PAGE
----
University of Wisconsin-Madison

2008 IceCube Update - Section 8


In the Northern hemisphere, events are reconstructed using maximum-likelihood fitting techniques. Events are fitted to templates representing different decay modes. Figure 5 shows examples of three different interaction topologies in IceCube [2].

Figure 5 (top) shows an actual (data) muon or muon bundle (group of parallel muons from an air shower). The tracks are visible over more than 1 km. This long lever arm allows for good directional reconstruction, better than 1 degree. Of course, for shorter tracks, the resolution degrades. It is also possible to estimate muon energies by either the length of their tracks, or by measuring the specific energy loss; at energies above 1 TeV, muon energy loss (dE/dx) is proportional to the muon energy.

Figure 5 (middle) shows a simulated νe interaction which produces a compact deposition of energy; this is known as a 'cascade.' Cascades are also produced by neutral current neutrino interactions and low-energy (below 1 PeV) ντ interactions. Although there is very little directional information, cascade energies may be determined to within a factor of 2.

Figure 5 (bottom) shows a simulated few-PeV ντ interaction forming a classic 'double-bang' topology. The interaction produces one cascade when the ντ interacts. That interaction produces a τ, which, at PeV energies, can travel hundreds of meters before decaying. The second cascade comes when the τ decays. Several other τ decay modes are under study in IceCube.

Other topologies are also being studied. For example, a νμ interacting in the detector will produce a hadronic shower from the struck nucleus, in addition to the μ track. Muons can also stop in the detector.

Of course, the most common events are downward going muons produced in cosmic-ray air showers. In triggered events, cosmic-ray muons outnumber neutrino induced muons by about 500,000:1. Rejection of this background is a significant difficulty which must be dealt with in event reconstruction.

Events are reconstructed by fitting them to one of these hypotheses. The starting points for these fits are the results of 'first guess' methods. For muons, the main first guess method fits a moving plane to the launch times in the DOMs [13]. For a muon, the plane should have a velocity near the speed of light. An alternate approach uses the measured charge deposition to the 'long axis' in events such as in Fig. 5 (top).

Azimuthal angle for downward-going, or near downward-going muons in IceCube 40, after tight cuts, compared with the results of cosmic ray muons (blue) and neutrinos (green) simulations. The coincident muon background is largely eliminated (4 downward going events expected) and not shown here.
Azimuthal angle for downward-going, or near downward-going muons in IceCube 40, after tight cuts, compared with the results of cosmic ray muons (blue) and neutrinos (green) simulations. The coincident muon background is largely eliminated (4 downward going events expected) and not shown here.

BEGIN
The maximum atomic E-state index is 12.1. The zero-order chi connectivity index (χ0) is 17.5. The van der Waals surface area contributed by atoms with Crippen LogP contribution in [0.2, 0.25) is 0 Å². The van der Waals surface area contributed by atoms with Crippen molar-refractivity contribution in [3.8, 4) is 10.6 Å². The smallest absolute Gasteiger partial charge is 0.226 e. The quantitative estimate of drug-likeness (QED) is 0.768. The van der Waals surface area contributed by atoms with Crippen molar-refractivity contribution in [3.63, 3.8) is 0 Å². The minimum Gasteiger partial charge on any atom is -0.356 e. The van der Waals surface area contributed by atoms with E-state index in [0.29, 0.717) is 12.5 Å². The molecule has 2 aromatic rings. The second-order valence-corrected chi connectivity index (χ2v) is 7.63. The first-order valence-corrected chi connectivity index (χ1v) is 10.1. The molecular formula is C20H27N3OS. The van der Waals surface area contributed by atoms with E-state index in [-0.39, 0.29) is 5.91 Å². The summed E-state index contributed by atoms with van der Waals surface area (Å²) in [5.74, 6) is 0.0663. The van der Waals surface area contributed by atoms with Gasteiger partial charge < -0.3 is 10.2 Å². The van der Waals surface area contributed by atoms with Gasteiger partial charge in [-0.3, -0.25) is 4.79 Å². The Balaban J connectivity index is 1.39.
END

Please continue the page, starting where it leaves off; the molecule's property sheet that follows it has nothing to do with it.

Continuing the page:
The maximum likelihood fitter finds the likelihood for different track positions and directions, and, optionally, energy. To do this, it uses functions which model the light propagation, giving the probability distribution for a photon radiated from a track with a given orientation to reach a DOM at a given perpendicular distance and orientation as a function of time. These functions are precalculated using a simulation that tracks photons through the ice, and stored in a 7-dimensional histogram [14]. One of the dimensions is depth, incorporating the depth dependence of the optical properties of the ice.

Because of the high rate of downward going muons, it is not enough to select events with the most likely reconstruction as upward going [15]. Fairly stringent cuts must be applied to eliminate tracks with reasonable likelihoods for being downward going. This can be done by cutting on the estimated errors from the likelihood fit, which can act as a stand-in for the depth of the minimum in the likelihood function. Alternately, one can perform a Bayesian reconstruction, weighting fits to different zenith angles by the relative size of the signal in that direction (effectively requiring that the upward going hypothesis be much more likely). The exact cuts are analysis-dependent, since different analyses are interested in signals from different energy ranges and zenith angles.

IceCube is big enough that there is also a significant background due to random coincident muon events, whereby two (or more) muons from independent cosmic-ray air showers traverse the detector in the course of one event. Specific algorithms have been developed to find and reject these events, by separating hits from the two tracks based on their separation in space and/or time.

After these cuts, a relatively clean sample of well-reconstructed neutrino events remains, as is shown in Fig. 6. There remains an irreducible background of atmospheric neutrinos produced by cosmic-ray air showers in the northern hemisphere. In 1 year (about 320 live days) of IC40 data, we expect about 5,000 atmospheric νμ interactions. The atmospheric νe background is about two orders of magnitude lower and the atmospheric ντ background is almost absent.

The lower backgrounds make the two latter channels attractive avenues to search for extraterrestrial neutrinos. In searches for point sources of neutrinos, off-source regions are used to directly measure the background level [16]. Diffuse neutrino analyses use the fact that the energy spectrum of the atmospheric neutrinos is much softer than for extra-terrestrial neutrinos; by selecting high energy events, one can largely remove the atmospheric background [17]. Current diffuse searches have most of their sensitivity above 100 TeV.